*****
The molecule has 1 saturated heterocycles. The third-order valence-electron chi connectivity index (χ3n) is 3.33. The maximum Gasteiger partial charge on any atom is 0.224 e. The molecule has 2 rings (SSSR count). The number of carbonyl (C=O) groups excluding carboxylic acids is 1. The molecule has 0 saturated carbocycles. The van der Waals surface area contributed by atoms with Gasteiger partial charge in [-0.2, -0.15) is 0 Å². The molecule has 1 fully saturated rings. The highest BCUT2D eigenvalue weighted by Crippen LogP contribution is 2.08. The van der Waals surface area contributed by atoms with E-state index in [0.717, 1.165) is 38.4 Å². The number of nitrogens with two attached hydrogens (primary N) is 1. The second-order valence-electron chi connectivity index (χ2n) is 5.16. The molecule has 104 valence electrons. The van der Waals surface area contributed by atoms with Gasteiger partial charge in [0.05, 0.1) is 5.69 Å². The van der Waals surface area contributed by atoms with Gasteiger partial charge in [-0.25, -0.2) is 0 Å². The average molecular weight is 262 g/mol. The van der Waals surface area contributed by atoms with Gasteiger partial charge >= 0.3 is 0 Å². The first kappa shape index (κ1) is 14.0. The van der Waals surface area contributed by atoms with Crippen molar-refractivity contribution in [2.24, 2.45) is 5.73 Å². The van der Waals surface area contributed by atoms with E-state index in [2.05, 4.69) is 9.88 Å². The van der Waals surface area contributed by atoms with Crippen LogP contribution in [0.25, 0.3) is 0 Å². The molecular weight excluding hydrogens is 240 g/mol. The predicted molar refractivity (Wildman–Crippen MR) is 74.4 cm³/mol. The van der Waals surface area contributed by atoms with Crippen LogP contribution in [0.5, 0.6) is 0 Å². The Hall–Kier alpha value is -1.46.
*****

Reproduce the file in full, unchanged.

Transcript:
The molecule has 1 saturated heterocycles. The third-order valence-electron chi connectivity index (χ3n) is 3.33. The maximum Gasteiger partial charge on any atom is 0.224 e. The molecule has 2 rings (SSSR count). The number of carbonyl (C=O) groups excluding carboxylic acids is 1. The molecule has 0 saturated carbocycles. The van der Waals surface area contributed by atoms with Gasteiger partial charge in [-0.2, -0.15) is 0 Å². The molecule has 1 fully saturated rings. The highest BCUT2D eigenvalue weighted by Crippen LogP contribution is 2.08. The van der Waals surface area contributed by atoms with E-state index in [0.717, 1.165) is 38.4 Å². The number of nitrogens with two attached hydrogens (primary N) is 1. The second-order valence-electron chi connectivity index (χ2n) is 5.16. The molecule has 104 valence electrons. The van der Waals surface area contributed by atoms with Gasteiger partial charge in [0.05, 0.1) is 5.69 Å². The van der Waals surface area contributed by atoms with Gasteiger partial charge in [-0.25, -0.2) is 0 Å². The average molecular weight is 262 g/mol. The van der Waals surface area contributed by atoms with Gasteiger partial charge >= 0.3 is 0 Å². The first kappa shape index (κ1) is 14.0. The van der Waals surface area contributed by atoms with Crippen molar-refractivity contribution in [2.24, 2.45) is 5.73 Å². The van der Waals surface area contributed by atoms with E-state index in [2.05, 4.69) is 9.88 Å². The van der Waals surface area contributed by atoms with Crippen LogP contribution in [0.25, 0.3) is 0 Å². The molecular weight excluding hydrogens is 240 g/mol. The predicted molar refractivity (Wildman–Crippen MR) is 74.4 cm³/mol. The van der Waals surface area contributed by atoms with Crippen LogP contribution in [0.5, 0.6) is 0 Å². The Hall–Kier alpha value is -1.46.